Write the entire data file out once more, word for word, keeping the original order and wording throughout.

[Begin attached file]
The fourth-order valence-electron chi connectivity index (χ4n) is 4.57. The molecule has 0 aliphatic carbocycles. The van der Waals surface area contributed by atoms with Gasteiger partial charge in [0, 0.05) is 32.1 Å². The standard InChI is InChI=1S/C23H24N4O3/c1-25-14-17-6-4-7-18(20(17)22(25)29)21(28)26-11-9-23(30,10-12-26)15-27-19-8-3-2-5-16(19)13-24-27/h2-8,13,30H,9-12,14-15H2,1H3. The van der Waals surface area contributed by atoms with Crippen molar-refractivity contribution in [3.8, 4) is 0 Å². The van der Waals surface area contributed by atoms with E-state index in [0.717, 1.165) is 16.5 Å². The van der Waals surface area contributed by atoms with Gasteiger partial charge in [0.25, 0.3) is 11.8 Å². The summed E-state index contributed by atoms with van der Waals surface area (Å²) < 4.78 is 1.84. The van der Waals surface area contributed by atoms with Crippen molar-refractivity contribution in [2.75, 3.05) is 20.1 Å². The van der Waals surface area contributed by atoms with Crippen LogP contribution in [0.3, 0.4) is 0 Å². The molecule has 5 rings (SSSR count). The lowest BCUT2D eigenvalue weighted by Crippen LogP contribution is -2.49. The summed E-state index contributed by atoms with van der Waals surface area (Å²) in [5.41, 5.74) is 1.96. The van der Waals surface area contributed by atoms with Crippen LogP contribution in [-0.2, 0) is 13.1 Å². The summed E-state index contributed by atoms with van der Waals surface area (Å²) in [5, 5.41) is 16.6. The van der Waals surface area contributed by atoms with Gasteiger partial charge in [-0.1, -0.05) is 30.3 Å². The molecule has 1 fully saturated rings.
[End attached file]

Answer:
The fourth-order valence-electron chi connectivity index (χ4n) is 4.57. The molecule has 0 aliphatic carbocycles. The van der Waals surface area contributed by atoms with Gasteiger partial charge in [0, 0.05) is 32.1 Å². The standard InChI is InChI=1S/C23H24N4O3/c1-25-14-17-6-4-7-18(20(17)22(25)29)21(28)26-11-9-23(30,10-12-26)15-27-19-8-3-2-5-16(19)13-24-27/h2-8,13,30H,9-12,14-15H2,1H3. The van der Waals surface area contributed by atoms with Crippen molar-refractivity contribution in [3.8, 4) is 0 Å². The van der Waals surface area contributed by atoms with E-state index in [0.717, 1.165) is 16.5 Å². The van der Waals surface area contributed by atoms with Gasteiger partial charge in [0.25, 0.3) is 11.8 Å². The summed E-state index contributed by atoms with van der Waals surface area (Å²) < 4.78 is 1.84. The van der Waals surface area contributed by atoms with Crippen molar-refractivity contribution in [2.75, 3.05) is 20.1 Å². The van der Waals surface area contributed by atoms with Crippen LogP contribution in [0.3, 0.4) is 0 Å². The molecule has 5 rings (SSSR count). The lowest BCUT2D eigenvalue weighted by Crippen LogP contribution is -2.49. The summed E-state index contributed by atoms with van der Waals surface area (Å²) in [5.41, 5.74) is 1.96. The van der Waals surface area contributed by atoms with Crippen LogP contribution in [-0.2, 0) is 13.1 Å². The summed E-state index contributed by atoms with van der Waals surface area (Å²) in [5, 5.41) is 16.6. The van der Waals surface area contributed by atoms with Gasteiger partial charge in [-0.1, -0.05) is 30.3 Å². The molecule has 1 fully saturated rings.